Minority lawmakers to boycott session in Diallo fallout

The Associated Press

ALBANY, N.Y. (AP) -- Minority lawmakers unhappy with the Amadou Diallo verdict vowed to boycott Monday's session of the state Legislature to protest the lack of movement of bills to combat police brutality.

Organizers called on black and Hispanic lawmakers to instead gather in front of the Bronx building where the West African immigrant was killed by four white New York City policemen in February 1999. The officers were acquitted of all charges last week.

Among the bills which have not passed the Legislature in recent years are those to require New York City police officers to establish residence in the city and to limit the number of rounds policemen can have in their guns.

"Those are the type of things that we felt should have come out of the Legislature and perhaps saved this individual's life," state Sen. Larry Seabrook said Wednesday.

Seabrook said he expected most of the 30 members of the state Legislature's Black and Puerto Rican Caucus to attend, as well as sympathetic white legislators. He said supporters are also urging parents in the Bronx to have their children skip school and attend the demonstration.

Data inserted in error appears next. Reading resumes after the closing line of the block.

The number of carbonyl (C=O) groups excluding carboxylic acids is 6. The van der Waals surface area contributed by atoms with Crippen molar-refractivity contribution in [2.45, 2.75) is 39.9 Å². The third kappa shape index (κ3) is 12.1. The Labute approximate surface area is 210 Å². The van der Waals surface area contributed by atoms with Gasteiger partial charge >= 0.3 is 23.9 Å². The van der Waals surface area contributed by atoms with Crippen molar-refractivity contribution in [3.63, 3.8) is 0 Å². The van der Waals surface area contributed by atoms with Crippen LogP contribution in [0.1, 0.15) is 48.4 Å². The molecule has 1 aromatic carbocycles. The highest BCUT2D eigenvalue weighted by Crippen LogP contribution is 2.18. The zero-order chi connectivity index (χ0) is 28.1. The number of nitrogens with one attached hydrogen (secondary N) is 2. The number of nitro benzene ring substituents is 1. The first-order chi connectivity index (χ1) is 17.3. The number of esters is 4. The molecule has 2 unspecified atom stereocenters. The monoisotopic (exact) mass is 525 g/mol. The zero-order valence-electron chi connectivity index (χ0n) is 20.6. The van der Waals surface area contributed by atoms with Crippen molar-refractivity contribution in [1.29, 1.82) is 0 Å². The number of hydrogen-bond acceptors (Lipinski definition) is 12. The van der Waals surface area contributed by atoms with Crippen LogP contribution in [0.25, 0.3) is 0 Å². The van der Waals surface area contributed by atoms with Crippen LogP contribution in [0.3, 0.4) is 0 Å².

"This is not a black or Latino issue," Seabrook said. "This is people of good will and this is about justice."

Also Wednesday, the White House called Diallo's shooting death a tragedy for his family, but stopped short of commenting on the acquittals.

"Given the fact that the Department of Justice is currently reviewing it, there is not a whole lot more that the president feels appropriate to say," White House spokesman Joe Lockhart said.

Amnesty International also urged Police Commissioner Howard Safir on Wednesday to thoroughly investigate the fatal shooting.

< <back to Newsletter vol 8

Check out the other Logical thinker's web-site areas.

Newsletters archives | Book site Home | History | Social & Political Issues I poetry I Hot links  I Web-Rings I My deep house music site I

Click Here!

This site is maintained by Markus Rice  updated 03/05/2000